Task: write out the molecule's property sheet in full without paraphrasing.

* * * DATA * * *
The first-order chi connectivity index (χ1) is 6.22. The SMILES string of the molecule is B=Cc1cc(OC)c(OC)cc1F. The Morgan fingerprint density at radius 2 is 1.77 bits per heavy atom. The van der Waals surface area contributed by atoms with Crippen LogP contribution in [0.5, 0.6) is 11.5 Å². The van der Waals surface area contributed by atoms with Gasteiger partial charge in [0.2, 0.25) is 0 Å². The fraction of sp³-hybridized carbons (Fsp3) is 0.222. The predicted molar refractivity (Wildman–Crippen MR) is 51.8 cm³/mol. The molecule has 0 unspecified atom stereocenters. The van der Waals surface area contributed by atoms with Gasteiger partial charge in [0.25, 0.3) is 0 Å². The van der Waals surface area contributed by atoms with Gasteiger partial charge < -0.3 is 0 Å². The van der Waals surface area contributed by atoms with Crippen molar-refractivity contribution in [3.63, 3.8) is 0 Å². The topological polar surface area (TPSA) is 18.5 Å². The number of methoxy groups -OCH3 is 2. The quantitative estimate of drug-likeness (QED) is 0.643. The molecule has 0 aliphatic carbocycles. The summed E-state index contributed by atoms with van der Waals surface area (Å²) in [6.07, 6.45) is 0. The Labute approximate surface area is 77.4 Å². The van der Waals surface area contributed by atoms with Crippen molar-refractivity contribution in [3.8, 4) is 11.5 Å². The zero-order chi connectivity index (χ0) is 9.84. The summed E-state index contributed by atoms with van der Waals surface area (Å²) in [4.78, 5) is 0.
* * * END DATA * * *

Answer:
The first-order chi connectivity index (χ1) is 6.22. The SMILES string of the molecule is B=Cc1cc(OC)c(OC)cc1F. The Morgan fingerprint density at radius 2 is 1.77 bits per heavy atom. The van der Waals surface area contributed by atoms with Crippen LogP contribution in [0.5, 0.6) is 11.5 Å². The van der Waals surface area contributed by atoms with Gasteiger partial charge in [0.2, 0.25) is 0 Å². The fraction of sp³-hybridized carbons (Fsp3) is 0.222. The predicted molar refractivity (Wildman–Crippen MR) is 51.8 cm³/mol. The molecule has 0 unspecified atom stereocenters. The van der Waals surface area contributed by atoms with Gasteiger partial charge in [0.25, 0.3) is 0 Å². The van der Waals surface area contributed by atoms with Gasteiger partial charge < -0.3 is 0 Å². The van der Waals surface area contributed by atoms with Crippen molar-refractivity contribution in [3.63, 3.8) is 0 Å². The topological polar surface area (TPSA) is 18.5 Å². The number of methoxy groups -OCH3 is 2. The quantitative estimate of drug-likeness (QED) is 0.643. The molecule has 0 aliphatic carbocycles. The summed E-state index contributed by atoms with van der Waals surface area (Å²) in [6.07, 6.45) is 0. The Labute approximate surface area is 77.4 Å². The van der Waals surface area contributed by atoms with Crippen molar-refractivity contribution in [3.8, 4) is 11.5 Å². The zero-order chi connectivity index (χ0) is 9.84. The summed E-state index contributed by atoms with van der Waals surface area (Å²) in [4.78, 5) is 0.